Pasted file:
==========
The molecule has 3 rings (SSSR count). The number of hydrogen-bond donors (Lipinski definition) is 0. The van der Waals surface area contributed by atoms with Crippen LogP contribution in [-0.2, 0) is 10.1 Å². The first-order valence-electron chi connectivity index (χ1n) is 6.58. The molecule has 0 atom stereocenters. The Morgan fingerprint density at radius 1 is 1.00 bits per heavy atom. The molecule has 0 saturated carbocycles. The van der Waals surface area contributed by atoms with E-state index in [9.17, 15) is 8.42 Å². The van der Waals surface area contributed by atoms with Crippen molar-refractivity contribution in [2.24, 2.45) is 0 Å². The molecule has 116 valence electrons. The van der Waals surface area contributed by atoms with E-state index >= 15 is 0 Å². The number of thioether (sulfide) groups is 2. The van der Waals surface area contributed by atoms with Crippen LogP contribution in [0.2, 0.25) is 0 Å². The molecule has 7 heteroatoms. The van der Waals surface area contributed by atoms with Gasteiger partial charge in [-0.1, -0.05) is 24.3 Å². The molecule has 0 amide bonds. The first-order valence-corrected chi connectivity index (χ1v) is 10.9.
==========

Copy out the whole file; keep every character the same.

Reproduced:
The molecule has 3 rings (SSSR count). The number of hydrogen-bond donors (Lipinski definition) is 0. The van der Waals surface area contributed by atoms with Crippen LogP contribution in [-0.2, 0) is 10.1 Å². The first-order valence-electron chi connectivity index (χ1n) is 6.58. The molecule has 0 atom stereocenters. The Morgan fingerprint density at radius 1 is 1.00 bits per heavy atom. The molecule has 0 saturated carbocycles. The van der Waals surface area contributed by atoms with E-state index in [9.17, 15) is 8.42 Å². The van der Waals surface area contributed by atoms with Crippen molar-refractivity contribution in [2.24, 2.45) is 0 Å². The molecule has 116 valence electrons. The van der Waals surface area contributed by atoms with E-state index >= 15 is 0 Å². The number of thioether (sulfide) groups is 2. The van der Waals surface area contributed by atoms with Crippen LogP contribution in [0.2, 0.25) is 0 Å². The molecule has 7 heteroatoms. The van der Waals surface area contributed by atoms with Gasteiger partial charge in [-0.1, -0.05) is 24.3 Å². The molecule has 0 amide bonds. The first-order valence-corrected chi connectivity index (χ1v) is 10.9.